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Bad attitude

7 December 2011 By Edward Hadas

Americans are both the fattest people in the world and the biggest spenders on health care. Both those facts can be traced, at least in part, to a common attitude.

First a few numbers. The latest global handbook from the Organisation for Economic Co-operation and Development (OECD) shows that 34 percent of Americans are obese by the criteria of the World Health Organisation. In health care spending, the United States leads with 17 percent of GDP. In both categories, U.S. numbers are almost twice as high as the average numbers of OECD members.

The extra fat accounts for only a small portion of the extra American spending on health care. Researchers recently estimated that the medical expenses caused by obesity, which is connected to problems such as high blood pressure, heart disease and diabetes, amounted to $147 billion in 2008. That number suggests that even if Americans were no fatter than the OECD average, they would only spend 3 percent less on health care than they do now.

I believe there is a more significant connection between the obesity problem and the amount Americans spend on health care than these numbers suggest. Both the choice to eat too much and the choice to pay up for almost everything labelled “medical expense” are spawned by an attitude which can be called health wilfulness. The United States leads the world in this attitude, but it, along with obesity and health care spending, is probably on the rise almost everywhere. It helps explain why spending on health care increased from 4 to 10 percent of GDP since 1960 for the entire OECD.

Health wilfulness is the belief that it is my right to decide what to do with my body. If I want to eat without concern for my health, so be it. When it comes to health care, I expect the modern medical system to satisfy my desires, whether for help in getting slim again or for heroic efforts to prolong my life. Money should not matter.

The attitude fits with the modern culture’s enthusiasm for individualism and consumer choice, but it has some unattractive consequences. The damage caused by a wilful approach to eating is plain to see. The damage caused by wilful health care is harder to see because it can be obscured by the sensitivity of life and death matters. Is it not better to favour life, whatever the cost? But the wilful approach to medical care has made the American system sickly. Too much is spent on care that pleases vain or desperate patients and family members, without doing much for health. As much as one-third of total spending is dedicated to care during the last year of life.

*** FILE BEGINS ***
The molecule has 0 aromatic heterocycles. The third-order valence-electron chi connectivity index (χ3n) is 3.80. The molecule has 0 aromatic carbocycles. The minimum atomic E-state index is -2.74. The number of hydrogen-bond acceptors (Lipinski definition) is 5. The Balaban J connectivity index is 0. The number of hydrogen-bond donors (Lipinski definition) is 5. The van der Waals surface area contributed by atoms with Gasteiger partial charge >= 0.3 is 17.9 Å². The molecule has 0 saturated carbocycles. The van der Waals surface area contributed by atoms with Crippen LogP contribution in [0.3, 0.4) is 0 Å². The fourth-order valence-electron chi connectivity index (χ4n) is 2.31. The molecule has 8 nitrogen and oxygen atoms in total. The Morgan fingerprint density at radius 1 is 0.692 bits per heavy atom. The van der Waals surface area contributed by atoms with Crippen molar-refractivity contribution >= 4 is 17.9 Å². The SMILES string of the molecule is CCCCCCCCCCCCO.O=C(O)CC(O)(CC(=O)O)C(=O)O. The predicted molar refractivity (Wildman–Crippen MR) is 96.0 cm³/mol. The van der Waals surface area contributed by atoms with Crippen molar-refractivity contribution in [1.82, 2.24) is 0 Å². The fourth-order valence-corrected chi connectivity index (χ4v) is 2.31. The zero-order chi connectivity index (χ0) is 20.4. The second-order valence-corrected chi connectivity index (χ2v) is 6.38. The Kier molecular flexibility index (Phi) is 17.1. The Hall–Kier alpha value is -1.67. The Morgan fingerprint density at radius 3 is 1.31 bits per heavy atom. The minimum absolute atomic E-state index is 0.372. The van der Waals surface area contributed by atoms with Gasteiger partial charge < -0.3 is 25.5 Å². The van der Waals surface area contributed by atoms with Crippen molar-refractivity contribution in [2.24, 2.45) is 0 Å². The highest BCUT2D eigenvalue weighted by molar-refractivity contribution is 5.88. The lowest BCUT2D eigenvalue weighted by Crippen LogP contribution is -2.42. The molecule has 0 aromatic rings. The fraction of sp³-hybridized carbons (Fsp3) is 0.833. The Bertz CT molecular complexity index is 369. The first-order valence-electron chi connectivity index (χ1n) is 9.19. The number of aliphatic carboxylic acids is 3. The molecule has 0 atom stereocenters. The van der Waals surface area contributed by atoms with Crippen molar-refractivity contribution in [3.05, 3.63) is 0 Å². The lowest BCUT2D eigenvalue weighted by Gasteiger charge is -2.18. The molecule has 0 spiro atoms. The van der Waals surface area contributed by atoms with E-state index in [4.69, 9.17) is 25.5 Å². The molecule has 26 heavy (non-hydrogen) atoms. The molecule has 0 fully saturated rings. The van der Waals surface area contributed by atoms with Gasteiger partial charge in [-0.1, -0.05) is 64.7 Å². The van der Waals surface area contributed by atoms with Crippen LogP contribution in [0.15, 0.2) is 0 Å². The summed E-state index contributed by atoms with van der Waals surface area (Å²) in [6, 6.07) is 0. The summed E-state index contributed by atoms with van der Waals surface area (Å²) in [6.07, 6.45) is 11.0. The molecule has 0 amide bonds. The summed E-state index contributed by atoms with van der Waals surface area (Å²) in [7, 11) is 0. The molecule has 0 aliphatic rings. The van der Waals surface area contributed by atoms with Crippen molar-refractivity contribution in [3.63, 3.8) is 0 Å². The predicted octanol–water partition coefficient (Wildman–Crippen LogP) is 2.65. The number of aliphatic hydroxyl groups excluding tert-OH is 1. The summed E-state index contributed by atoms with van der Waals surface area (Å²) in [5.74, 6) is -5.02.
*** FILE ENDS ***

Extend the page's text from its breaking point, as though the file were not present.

There would be less to complain about if the high cost of these wilful choices were born only by those who make them. But, direct payments from patients account for only 12 percent of the total medical spending in the United States. The rest of the funding comes from society as whole, through plans run either by governments or by heavily regulated insurers. In effect, health wilfulness is usually an individual’s decision about how to spend everyone’s money.

The socialisation of medical costs has much going for it. Both the mixed American and European systems and the more monolithic British arrangement provide the poor with care they could not otherwise afford. Socialisation also spreads the burden of expensive treatments over a lifetime and the costs of sickness over well and sick alike. But the combination of medical socialisation with health care individualism has increased total health spending and created involuntary subsidies from those who chose fewer interventions to those who choose more. In most rich countries, both the economy and justice would now be served by a partial de-socialisation of health care.

How to do it? One approach is already standard practice in many American and European arrangements – make patients pay part of the cost. These plans would be more effective and just if the fees were calibrated to incomes, so rich and poor people felt the same economic pain. (Speeding fines are set this way in Finland.) Another approach is to allow people to opt out of the socialisation of costs for selected treatments. They could choose an insurance plan which excludes, for example, serious operations for people over 80 or treatments for cancer which add less than one year to life expectancy. The frugal would pay less and get less. Alternatively, the standard health insurance policy could cover less than it currently does. Higher priced policies would be available so the most wilful could still satisfy their health care desires.

The practical details of medical de-socialisation – setting prices and dealing with late changes of mind – are tricky. But it’s worth a try. We’re more careful about expensive things when we have to pay for them out of our own pocket.

 

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